This practice's basic features are visible throughout innumerable domains, though with varied titles. It chimes with the "blinding" of subjects in experiments and surveys of customer tastes. (In an unusually palpable manifestation of the metaphor, part of the blinding procedure might employ nondescript, opaque boxes.) Blinding forces them to assess the sample with the sole attribute they can sense. From their view, the sample's source is in a black box. A second example is the services of an editor. They can approve and/or modify sections of a draft document according to the unprepared reactions it elicits in them. Unlike the submitter, they aren't an "expert" at knowing what it's meant to convey. They don't feel the submitter's strong sentimental attachments. They have a greater chance of encountering the draft itself. Where the editor is concerned, the labor behind it doesn't affect their revisions. The draft came out of a black box.
A third example is in the same theme, albeit more cerebral. It's the strategy of, after a long session of work on a preliminary creation, reserving time away before revisiting it. In the heart of the session, the creation is summarizing a portion of the creator's stream of consciousness. Therefore the contemporaneous brain activity grants them the perfect ability to effortlessly compensate for the creation's ambiguities and awkward aspects. To them in that instant, the creation's "seamless" substance and beauty are impossible to miss. When they return, their brain's state isn't enmeshed with the creation. They take a fresh look at its pluses and minuses in isolation. This is akin to the advice of not transforming a late-night brainstorm into irreversible actions until pondering it next morning. Interestingly, the something in the black box is the past configuration of the brain currently reexperiencing that past configuration's product, i.e. the creation/brainstorm. The critical difference is that the product isn't rubber-stamped due to where it came from—whose brain it rippled out of. No, the caliber of the product discloses the worthiness of whatever produced it, in this instance a past brain configuration. (It might be uncomplimentary. "My brain was really mesmerized by that tangent, but this is unusable nonsense.")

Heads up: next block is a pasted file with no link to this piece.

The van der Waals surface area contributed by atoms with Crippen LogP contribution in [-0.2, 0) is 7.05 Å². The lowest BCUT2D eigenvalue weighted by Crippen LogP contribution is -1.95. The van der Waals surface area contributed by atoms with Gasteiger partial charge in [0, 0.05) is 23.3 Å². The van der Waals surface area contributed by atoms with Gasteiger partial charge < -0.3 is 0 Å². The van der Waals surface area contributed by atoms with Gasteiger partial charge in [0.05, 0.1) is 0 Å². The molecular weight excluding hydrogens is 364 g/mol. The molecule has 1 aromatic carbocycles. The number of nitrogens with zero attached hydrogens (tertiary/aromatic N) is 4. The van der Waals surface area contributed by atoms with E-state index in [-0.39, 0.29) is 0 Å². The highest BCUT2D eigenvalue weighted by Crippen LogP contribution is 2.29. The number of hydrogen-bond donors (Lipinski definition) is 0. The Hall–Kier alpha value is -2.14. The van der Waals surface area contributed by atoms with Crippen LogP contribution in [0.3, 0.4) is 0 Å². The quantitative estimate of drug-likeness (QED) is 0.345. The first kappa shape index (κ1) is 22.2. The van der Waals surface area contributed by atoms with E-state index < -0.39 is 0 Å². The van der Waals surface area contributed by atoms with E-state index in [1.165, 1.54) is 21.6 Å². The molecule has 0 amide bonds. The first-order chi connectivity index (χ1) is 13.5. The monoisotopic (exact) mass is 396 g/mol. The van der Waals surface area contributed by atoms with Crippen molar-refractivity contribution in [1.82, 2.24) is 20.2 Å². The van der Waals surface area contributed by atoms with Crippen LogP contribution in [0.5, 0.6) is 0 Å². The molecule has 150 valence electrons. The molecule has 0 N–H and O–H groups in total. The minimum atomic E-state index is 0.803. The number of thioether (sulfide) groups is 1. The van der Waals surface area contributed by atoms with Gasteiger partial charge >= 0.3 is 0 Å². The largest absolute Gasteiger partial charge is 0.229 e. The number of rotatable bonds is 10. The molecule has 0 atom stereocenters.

Despite its encouragingly widespread and timeless scope, black box-style thinking is a supplemental tool with inherent limits. It's for temporarily redirecting attention to the external symptoms of something's presence. Its visual counterpart is a sketch of a silhouette. It doesn't capture something's essence. It's not an explanation; on its own, a lengthy historical listing doesn't reliably predict responses to novel situations.
The epitome of an area dominated by these caveats is human conduct. Without question, the brain's convoluted character precludes painless black box analysis for rigorously unraveling how it runs. It exhibits context-dependent overrides of overrides of overrides...or it might not. Trends discovered during good tempers may have little relation to bad tempers. Or mannerisms connected to one social group may have little relation to mannerisms connected to contrasting social groups. Or a stranger switches among several conscious (or unconscious) guises, aimed at selectively steering the verdicts of unacquainted onlookers. The stranger is in a black box to the onlookers. The guises are collections of faked signals chosen to misinform the onlookers' analysis of that black box.
Caveats notwithstanding, entire societies heavily regulate members through black boxes of human conduct. (As a popular song from the early nineties famously didn't proclaim, "Here we are now: in containers.") Members are efficiently pigeonholed by unsophisticated facts about their deeds. In the society, facts of that type serve as decisive announcements of the member's inner nature. So, members who wish to be seen a certain way are obliged to adhere to the linked mandates. No extra particulars about them are accounted for. For this purpose, they're in a black box. It appears callous at first glance, but it exemplifies the earlier statements about the value of shortcuts for working with something that's largely unknown. When societies reach massive scales, it's impossible for members to obtain penetrating awareness of every other member. Like before, black box understandings ease interactions with scarce information about either party, becauses the pair can foresee what will transpire between them.
Furthermore, black box analysis of human conduct shares the advantages stated earlier for inspecting something that's largely known. The effectiveness is lowered by the caveats of this area but not eliminated altogether. It's more than adequate for imposing sharp, sensible thresholds on other findings. "If I didn't know them as well as I do, and they acted the same as they have in the situations I know of, would there be a disparity in how I esteem them? If there is, do I have a well-founded excuse for it? At some point, my firmest convictions about who they are should be aligning to some degree with their acts...."